Think critically about law enforcement’s tactics. Police installed hidden cameras in the Jupiter massage parlor Kraft visited by fabricating a bomb threat. Officers also visited the spas undercover as paying clients to receive massages from women who allegedly offered them more intimate contact. The public is being asked to believe, then, that police sincerely regarded these women as “sex slaves,” yet didn’t hesitate to give them the traumatizing impression that their workplace, which may have doubled as their home, might be bombed. Police also had no moral or ethical qualms about receiving massages from these “malnourished” victims while undercover. Given the high-profile nature of the case, it’s entirely plausible that the hidden-camera footage will one day be made public, thereby outing women who were allegedly forced into having the sex caught on film—but police haven’t seemed worried about that, either.

This is an outrageous and wholly unnecessary degree of surveillance if the motivating concern is labor violations. As sex-worker rights activist Kate D’adamo observed, “There was no need to do a six month John sting. There is no need to touch anyone in a trafficking investigation.” The presence or absence of trafficking is not predicated on the presence or absence of commercial sex. Nothing about the conduct of the cops indicates knowledge of the best practices devised by trafficking survivors and service providers, which suggests, again, that this was a typical prostitution bust undertaken without serious consideration of what trafficked workers actually need. When images of the “care package” workers were said to receive hit Twitter, sex workers online were quick to note that police included an (English language) Christian pamphlet among the toiletries—a detail that attests to the ineptitude and cluelessness of those handling the case.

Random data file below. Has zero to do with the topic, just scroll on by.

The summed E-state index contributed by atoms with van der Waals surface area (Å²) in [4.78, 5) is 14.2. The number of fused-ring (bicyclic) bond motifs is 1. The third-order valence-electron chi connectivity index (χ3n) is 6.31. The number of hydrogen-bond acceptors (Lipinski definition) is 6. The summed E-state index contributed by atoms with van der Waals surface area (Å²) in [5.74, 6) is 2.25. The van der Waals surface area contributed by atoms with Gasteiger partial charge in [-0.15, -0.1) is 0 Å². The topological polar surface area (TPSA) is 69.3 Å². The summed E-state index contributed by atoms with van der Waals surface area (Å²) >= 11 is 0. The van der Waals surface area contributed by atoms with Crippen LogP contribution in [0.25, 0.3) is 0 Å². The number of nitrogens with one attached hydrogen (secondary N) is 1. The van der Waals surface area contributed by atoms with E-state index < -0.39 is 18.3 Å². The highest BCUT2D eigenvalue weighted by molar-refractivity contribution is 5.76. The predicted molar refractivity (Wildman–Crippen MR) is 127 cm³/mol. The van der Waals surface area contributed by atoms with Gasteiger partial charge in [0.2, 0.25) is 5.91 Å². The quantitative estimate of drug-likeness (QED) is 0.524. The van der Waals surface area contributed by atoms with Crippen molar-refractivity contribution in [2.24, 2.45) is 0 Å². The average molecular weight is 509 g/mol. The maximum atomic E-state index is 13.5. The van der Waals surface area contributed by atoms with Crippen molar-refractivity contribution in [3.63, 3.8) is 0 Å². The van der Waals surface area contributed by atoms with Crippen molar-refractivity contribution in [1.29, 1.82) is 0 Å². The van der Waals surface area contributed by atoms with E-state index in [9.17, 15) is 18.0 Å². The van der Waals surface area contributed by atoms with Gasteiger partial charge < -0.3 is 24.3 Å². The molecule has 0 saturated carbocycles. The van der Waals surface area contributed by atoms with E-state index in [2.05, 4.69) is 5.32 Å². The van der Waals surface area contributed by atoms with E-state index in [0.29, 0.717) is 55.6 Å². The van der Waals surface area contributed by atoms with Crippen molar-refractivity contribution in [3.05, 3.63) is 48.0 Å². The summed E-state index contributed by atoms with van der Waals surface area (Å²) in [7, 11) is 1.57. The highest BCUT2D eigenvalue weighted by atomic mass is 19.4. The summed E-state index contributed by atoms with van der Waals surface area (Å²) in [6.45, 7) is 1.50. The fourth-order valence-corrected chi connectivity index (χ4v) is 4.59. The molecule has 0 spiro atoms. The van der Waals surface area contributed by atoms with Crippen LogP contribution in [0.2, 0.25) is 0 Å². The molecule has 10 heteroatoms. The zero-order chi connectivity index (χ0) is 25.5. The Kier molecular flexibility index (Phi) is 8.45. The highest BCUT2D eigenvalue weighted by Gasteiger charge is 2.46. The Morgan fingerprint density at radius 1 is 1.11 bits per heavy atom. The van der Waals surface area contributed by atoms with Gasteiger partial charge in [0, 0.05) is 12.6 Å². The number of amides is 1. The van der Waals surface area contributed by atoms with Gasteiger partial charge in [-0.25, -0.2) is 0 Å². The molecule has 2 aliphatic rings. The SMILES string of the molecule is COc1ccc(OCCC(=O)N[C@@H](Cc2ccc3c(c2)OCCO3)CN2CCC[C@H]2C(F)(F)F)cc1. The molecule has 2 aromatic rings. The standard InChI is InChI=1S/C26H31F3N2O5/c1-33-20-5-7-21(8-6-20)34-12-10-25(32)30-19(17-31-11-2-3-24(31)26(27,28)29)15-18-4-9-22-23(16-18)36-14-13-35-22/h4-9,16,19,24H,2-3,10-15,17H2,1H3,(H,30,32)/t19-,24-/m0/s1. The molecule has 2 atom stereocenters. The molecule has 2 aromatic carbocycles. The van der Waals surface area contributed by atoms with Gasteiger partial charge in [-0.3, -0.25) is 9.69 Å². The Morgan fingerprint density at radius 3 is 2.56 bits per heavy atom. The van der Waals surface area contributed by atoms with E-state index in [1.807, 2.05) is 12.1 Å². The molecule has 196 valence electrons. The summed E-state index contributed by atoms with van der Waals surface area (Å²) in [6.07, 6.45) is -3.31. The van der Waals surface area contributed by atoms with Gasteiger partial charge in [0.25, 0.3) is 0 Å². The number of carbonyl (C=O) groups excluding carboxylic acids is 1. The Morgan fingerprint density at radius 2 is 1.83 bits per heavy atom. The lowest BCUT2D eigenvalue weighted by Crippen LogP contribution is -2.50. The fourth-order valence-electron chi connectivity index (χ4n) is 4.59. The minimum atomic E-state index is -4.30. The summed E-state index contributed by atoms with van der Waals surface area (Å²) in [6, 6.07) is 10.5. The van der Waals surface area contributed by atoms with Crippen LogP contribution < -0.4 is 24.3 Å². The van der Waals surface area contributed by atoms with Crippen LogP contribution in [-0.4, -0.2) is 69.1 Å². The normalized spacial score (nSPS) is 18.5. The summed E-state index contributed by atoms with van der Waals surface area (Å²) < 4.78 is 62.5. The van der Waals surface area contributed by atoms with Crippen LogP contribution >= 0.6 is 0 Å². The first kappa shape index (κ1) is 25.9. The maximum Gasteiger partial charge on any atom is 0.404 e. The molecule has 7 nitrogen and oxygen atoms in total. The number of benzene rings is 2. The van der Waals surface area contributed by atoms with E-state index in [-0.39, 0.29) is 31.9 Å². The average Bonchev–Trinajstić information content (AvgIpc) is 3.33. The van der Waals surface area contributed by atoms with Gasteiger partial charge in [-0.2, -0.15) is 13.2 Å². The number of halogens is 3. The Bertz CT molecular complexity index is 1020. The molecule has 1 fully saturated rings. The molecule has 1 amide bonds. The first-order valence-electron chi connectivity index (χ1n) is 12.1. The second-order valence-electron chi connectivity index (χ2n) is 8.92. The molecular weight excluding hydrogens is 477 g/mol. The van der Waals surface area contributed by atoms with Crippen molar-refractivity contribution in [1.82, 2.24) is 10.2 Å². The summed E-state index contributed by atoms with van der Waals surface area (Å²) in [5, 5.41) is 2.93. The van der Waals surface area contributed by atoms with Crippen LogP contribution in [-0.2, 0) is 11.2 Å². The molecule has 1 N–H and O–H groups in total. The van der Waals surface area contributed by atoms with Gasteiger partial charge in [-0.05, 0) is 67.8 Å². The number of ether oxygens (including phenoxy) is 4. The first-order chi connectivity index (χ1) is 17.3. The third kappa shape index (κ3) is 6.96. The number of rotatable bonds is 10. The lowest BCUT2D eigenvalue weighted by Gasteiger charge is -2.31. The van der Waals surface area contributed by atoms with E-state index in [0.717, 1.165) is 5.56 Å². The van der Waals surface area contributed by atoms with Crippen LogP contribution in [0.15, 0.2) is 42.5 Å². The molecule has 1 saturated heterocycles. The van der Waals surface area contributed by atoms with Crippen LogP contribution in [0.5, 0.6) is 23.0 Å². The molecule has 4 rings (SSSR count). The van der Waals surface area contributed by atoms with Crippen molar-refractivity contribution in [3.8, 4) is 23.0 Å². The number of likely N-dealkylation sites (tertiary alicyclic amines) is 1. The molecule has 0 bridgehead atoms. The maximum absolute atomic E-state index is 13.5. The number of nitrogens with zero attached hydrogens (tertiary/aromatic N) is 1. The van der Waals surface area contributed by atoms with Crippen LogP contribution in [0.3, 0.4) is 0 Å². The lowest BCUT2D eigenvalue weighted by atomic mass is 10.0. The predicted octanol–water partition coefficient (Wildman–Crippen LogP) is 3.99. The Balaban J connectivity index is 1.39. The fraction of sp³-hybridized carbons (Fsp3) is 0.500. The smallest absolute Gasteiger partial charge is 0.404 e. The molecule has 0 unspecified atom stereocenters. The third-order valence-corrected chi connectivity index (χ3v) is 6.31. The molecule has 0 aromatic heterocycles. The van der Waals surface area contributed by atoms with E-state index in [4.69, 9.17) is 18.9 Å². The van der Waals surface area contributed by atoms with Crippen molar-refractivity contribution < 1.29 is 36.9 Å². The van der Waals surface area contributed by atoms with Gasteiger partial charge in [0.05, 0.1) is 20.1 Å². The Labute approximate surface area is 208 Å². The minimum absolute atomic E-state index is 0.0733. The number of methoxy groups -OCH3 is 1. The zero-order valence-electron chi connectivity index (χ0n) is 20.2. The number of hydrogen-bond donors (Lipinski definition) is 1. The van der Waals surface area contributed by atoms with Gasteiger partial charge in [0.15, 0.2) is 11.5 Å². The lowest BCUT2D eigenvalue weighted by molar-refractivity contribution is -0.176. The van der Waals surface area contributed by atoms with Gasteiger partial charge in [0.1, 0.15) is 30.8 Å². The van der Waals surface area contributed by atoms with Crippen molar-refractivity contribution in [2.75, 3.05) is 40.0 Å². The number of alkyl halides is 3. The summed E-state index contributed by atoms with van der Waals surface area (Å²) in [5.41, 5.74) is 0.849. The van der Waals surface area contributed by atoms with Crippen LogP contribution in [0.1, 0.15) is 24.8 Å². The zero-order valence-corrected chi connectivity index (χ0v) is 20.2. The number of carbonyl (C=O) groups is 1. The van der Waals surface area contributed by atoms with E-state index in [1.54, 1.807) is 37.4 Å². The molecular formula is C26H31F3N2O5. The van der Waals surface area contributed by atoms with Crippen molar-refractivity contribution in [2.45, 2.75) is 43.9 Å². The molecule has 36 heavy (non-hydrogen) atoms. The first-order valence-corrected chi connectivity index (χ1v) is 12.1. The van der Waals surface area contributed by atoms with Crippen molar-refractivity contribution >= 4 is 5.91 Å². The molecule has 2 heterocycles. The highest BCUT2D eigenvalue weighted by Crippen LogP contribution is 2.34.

“It’s very safe to say without any hyperbole that this is the tip of the tip of the iceberg,” Sheriff Snyder said on Thursday, with maximum hyperbole. If it takes the police six months to locate two actual victims, we’ll be waiting a very long time for them to get to that totally real, non-exaggerated iceberg. Perhaps by then we'll be willing to have the "real conversation about human trafficking" that Aronberg claimed to be so desperate for in a press conference on Monday, though it's unlikely that police and prosecutors will ever be the ones to start it.

Charlotte Shane (@CharoShane) is a writer in New York.

• Question or comment? Email us at talkback@themmqb.com.